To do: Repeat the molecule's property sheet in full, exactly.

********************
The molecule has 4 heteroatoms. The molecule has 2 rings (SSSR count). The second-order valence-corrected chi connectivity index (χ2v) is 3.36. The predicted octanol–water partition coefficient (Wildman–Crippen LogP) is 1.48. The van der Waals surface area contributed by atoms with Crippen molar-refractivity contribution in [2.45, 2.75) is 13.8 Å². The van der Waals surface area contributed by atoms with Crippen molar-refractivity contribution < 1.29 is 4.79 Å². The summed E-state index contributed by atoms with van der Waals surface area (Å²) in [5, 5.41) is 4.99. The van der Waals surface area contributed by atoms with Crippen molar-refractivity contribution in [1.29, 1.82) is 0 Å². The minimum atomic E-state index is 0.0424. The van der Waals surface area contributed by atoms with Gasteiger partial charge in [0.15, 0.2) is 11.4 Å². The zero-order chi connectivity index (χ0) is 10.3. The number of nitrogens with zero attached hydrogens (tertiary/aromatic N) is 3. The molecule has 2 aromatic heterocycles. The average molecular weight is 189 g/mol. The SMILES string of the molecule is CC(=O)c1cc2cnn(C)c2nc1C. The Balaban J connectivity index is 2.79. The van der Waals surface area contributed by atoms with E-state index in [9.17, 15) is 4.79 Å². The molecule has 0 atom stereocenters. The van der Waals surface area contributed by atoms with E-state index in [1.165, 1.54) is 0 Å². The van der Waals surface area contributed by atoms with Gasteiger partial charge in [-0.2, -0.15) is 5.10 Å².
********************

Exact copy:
The molecule has 4 heteroatoms. The molecule has 2 rings (SSSR count). The second-order valence-corrected chi connectivity index (χ2v) is 3.36. The predicted octanol–water partition coefficient (Wildman–Crippen LogP) is 1.48. The van der Waals surface area contributed by atoms with Crippen molar-refractivity contribution in [2.45, 2.75) is 13.8 Å². The van der Waals surface area contributed by atoms with Crippen molar-refractivity contribution < 1.29 is 4.79 Å². The summed E-state index contributed by atoms with van der Waals surface area (Å²) in [5, 5.41) is 4.99. The van der Waals surface area contributed by atoms with Crippen molar-refractivity contribution in [1.29, 1.82) is 0 Å². The minimum atomic E-state index is 0.0424. The van der Waals surface area contributed by atoms with Gasteiger partial charge in [0.15, 0.2) is 11.4 Å². The zero-order chi connectivity index (χ0) is 10.3. The number of nitrogens with zero attached hydrogens (tertiary/aromatic N) is 3. The molecule has 2 aromatic heterocycles. The average molecular weight is 189 g/mol. The SMILES string of the molecule is CC(=O)c1cc2cnn(C)c2nc1C. The Balaban J connectivity index is 2.79. The van der Waals surface area contributed by atoms with E-state index in [9.17, 15) is 4.79 Å². The molecule has 0 atom stereocenters. The van der Waals surface area contributed by atoms with E-state index in [1.165, 1.54) is 0 Å². The van der Waals surface area contributed by atoms with Gasteiger partial charge in [-0.2, -0.15) is 5.10 Å².